(For more: “When the Whistle Blows: The Story of the Footballers' Battalion in the Great War” by Andrew Riddoch and John Kemp ISBN: 9781503145184)
1917 Women Footballers Get a Mention...
“MUNITIONERS AT PLAY”
“In the lower illustration a woman munition-workers’ football team, from the fuse-making department of a munitions factory, is shown in a match with a team from another department, the “Mechanicals”.”
1914 When Football ‘May’ be Played...
(Source: BNA Illustrated War News, Wednesday 9 September 1914 p38)
“WHEN FOOTBALL MAY BE PLAYED! BRITISH SOLDIERS HAVE A GAME AT HAVRE, WITH A FRENCH SENTRY AS SPECTATOR”
“Our illustration shows a number of British soldiers in camp at Havre having a game of football whilst waiting to go the front, with a French sentry as spectator. The Englishman’s love of sport is proverbial all the world over, and even Drake, so the story tells, finished his game of bowls before going out to fight the Spanish Armada! In England the official football “season” began on September 1, but many fixtures have been abandoned, and players under both “Rugger” and “Soccer” codes are going to the front. In Glasgow a battalion of players and football followers is to be formed, and all the football fields in the city are to be made recruiting centres. Other cities are following suit. At Cardiff sixty noted local athletes enlisted in one day.”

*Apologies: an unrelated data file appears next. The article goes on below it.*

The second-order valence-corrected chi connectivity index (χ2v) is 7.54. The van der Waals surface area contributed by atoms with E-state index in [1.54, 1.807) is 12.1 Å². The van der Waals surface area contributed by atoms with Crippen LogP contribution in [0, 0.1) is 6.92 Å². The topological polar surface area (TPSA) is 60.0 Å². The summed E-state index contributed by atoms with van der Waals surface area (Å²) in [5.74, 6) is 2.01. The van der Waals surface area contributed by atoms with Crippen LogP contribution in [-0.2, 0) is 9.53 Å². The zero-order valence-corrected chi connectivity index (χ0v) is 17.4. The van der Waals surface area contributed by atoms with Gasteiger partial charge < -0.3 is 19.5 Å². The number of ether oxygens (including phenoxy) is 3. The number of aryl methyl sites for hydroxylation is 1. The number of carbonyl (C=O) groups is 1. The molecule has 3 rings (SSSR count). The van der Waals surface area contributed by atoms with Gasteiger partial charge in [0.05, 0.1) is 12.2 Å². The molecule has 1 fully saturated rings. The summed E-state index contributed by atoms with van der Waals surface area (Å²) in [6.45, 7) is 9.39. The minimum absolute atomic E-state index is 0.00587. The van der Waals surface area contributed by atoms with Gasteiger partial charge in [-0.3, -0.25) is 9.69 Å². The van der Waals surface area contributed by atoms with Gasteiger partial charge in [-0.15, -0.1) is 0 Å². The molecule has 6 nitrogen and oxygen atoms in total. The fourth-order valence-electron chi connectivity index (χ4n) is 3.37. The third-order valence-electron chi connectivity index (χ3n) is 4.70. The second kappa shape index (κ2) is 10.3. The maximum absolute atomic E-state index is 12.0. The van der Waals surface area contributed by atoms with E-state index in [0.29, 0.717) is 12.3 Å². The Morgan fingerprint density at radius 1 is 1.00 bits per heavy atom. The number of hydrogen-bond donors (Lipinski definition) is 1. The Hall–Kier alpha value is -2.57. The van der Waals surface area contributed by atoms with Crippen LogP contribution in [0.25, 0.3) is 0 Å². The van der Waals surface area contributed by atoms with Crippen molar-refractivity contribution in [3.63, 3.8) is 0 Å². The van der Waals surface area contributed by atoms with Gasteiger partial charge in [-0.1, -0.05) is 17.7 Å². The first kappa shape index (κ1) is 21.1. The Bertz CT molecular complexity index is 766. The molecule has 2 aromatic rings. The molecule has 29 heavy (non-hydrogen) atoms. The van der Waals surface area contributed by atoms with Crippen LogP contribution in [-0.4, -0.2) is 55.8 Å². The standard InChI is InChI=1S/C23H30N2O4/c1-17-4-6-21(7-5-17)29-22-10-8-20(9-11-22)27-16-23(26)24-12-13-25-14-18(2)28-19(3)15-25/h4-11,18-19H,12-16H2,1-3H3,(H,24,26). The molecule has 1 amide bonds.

1914 British and French POWs Play a Match in Germany
(Source: BNA Illustrated War News, Wednesday 9 December 1914 p20)
“FOOTBALL FOR PRISONERS OF WAR: BRITAIN v FRANCE IN THE GERMAN DETENTION CAMP AT DOBERITZ, NEAR BERLIN.”
“We have much about football in connection with the war, but not a great deal about the extent to which it is played within the war area and at internment camps on the Continent. But the Briton is a sportsman or nothing, and wherever he goes football, or, in summer, cricket, is sure to be not far off. It is being played in the internment camps in Holland, against sturdy Dutchmen; it is being played in our training camps at home, at the front itself, and in the prisoners’ camp at Doberitz, near Berlin. Our picture shows a well-contested match between French and British prisoners of war at Doberitz, played within barbed-wire fences; and so keen was the relief which it afforded that the whole camp turned out to witness the Battle of the Ball”